What happens when a girl, homeschooled by her counterculture mother, decides to spend her senior year in public school? First friendship, first love—and first encounters with the complexities of authority and responsibility.
Evie is different. Not just her upbringing-though that's certainly been unusual-but also her mindset. She's smart, independent, confident, opinionated, and ready to take on a new challenge: The Institution of School.
It doesn't take this homeschooled kid long to discover that high school is a whole new world, and not in the way she expected. It's also a social minefield, and Evie finds herself confronting new problems at every turn, failing to follow or even understand the rules, and proposing solutions that aren't welcome or accepted.
Not one to sit idly by, Evie sets out to make changes. Big changes. The movement she starts takes off, but before she realizes what's happening, her plan spirals out of control, forcing her to come to terms with a world she is only just beginning to comprehend.
So I requested this book via NetGalley as reading through the blurb I thought it would be an interesting read concerning a lot of the problems in society. And while this was true I didn’t particularly enjoy this book for a few reasons.
While I realise that the ideas shown in the book on a lot of things like diversity, prejudice and environmental issues all contributed to the story, it ended up feeling like a very preachy book to me. I felt that instead of reading a story that these were aspects of that I was being lectured by the author and don’t think I’m the only one who will feel this way. One of the instances of this I felt stood out was Evie’s first day at school when she compared TV to opium. In my opinion in a YA novel this is a bad move as even though the readers are probably expecting it from a book like this, the reality is a lot of the readers do actually watch TV, I mean I do and I find it condemning and condescending.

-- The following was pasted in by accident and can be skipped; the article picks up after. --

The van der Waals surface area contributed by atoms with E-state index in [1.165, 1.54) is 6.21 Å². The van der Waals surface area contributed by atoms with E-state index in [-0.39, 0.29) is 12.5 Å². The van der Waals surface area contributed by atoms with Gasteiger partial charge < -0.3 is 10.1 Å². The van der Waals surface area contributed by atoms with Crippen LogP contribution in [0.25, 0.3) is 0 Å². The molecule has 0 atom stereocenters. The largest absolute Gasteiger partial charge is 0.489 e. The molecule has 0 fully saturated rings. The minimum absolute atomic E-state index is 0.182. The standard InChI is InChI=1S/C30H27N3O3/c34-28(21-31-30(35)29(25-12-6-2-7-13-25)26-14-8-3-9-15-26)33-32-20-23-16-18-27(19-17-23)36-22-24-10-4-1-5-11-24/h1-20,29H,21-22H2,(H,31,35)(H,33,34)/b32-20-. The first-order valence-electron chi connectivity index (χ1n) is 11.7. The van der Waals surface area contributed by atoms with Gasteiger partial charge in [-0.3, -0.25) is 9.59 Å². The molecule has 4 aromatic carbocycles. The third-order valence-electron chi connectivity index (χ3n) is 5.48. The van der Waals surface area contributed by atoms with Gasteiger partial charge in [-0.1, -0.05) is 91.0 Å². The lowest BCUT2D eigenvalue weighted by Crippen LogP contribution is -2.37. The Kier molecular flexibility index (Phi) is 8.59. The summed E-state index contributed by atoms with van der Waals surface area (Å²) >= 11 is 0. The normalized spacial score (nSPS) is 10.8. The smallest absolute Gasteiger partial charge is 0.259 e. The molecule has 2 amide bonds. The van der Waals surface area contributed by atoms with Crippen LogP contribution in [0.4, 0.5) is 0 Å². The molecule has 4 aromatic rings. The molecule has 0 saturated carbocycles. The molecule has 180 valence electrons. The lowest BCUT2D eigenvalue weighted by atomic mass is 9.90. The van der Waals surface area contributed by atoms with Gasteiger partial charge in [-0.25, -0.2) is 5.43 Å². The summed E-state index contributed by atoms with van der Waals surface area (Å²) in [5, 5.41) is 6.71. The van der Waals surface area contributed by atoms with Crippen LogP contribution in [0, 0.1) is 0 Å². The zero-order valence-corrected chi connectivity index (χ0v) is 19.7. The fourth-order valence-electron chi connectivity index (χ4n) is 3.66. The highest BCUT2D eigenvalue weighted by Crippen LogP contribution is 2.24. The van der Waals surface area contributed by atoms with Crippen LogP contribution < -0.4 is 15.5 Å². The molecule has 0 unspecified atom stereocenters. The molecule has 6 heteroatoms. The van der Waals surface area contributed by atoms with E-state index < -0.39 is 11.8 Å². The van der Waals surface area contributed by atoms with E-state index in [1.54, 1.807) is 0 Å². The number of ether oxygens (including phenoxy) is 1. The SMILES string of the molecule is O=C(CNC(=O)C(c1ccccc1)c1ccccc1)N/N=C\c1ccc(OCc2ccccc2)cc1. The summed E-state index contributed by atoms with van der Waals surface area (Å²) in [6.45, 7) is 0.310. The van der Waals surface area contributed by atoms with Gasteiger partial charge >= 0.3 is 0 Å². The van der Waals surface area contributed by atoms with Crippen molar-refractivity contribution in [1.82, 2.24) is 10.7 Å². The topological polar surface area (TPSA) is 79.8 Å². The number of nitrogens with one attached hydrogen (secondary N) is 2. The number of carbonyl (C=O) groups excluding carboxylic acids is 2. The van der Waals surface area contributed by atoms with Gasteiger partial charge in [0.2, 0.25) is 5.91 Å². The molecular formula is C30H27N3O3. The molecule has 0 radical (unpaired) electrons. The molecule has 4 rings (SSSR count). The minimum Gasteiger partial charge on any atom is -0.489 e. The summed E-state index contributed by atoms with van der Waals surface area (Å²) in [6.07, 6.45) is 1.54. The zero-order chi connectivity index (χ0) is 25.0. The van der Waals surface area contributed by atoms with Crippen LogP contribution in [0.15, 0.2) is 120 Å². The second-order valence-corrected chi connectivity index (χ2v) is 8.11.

I did however truly love the quotes at the beginning of each chapter and felt that they were well reflected and explored. It was a book that got me thinking about things and I think that one of the reasons I wasn’t a hige fan was simply because I probably didn’t like some of what was being said about how I and the rest of us live.
While Evie was generally likeable it got to a point where I was beginning to consider her a Mary-Sue and starting to roll my eyes at her. She was too perfect. Not only that though the title kept popping up, the line “This girl is different” while she was doing a lot of similar things to girls I know. Not only was she obsessing over a boy but now a days being a confident woman is a lot more common than it used to be. This said she was a strong protagonist who did gain my grudging admiration.
The pacing of this novel was a bit weird, some things I considered irrelevant and boring seeming to take forever and some things I would’ve liked further explored left relatively untouched.
I enjoyed the authors style of writing and loved that it was in present tense as it’s certainly a refreshing change. I felt that Evie’s voice was clear and unique.
It was definitely a hard book to get into for me and there were a few points at which I felt like putting it down. After persevering and reading the entire book I feel that it was definitely an interesting read just not one I particularly enjoyed.
2/5 silver platters.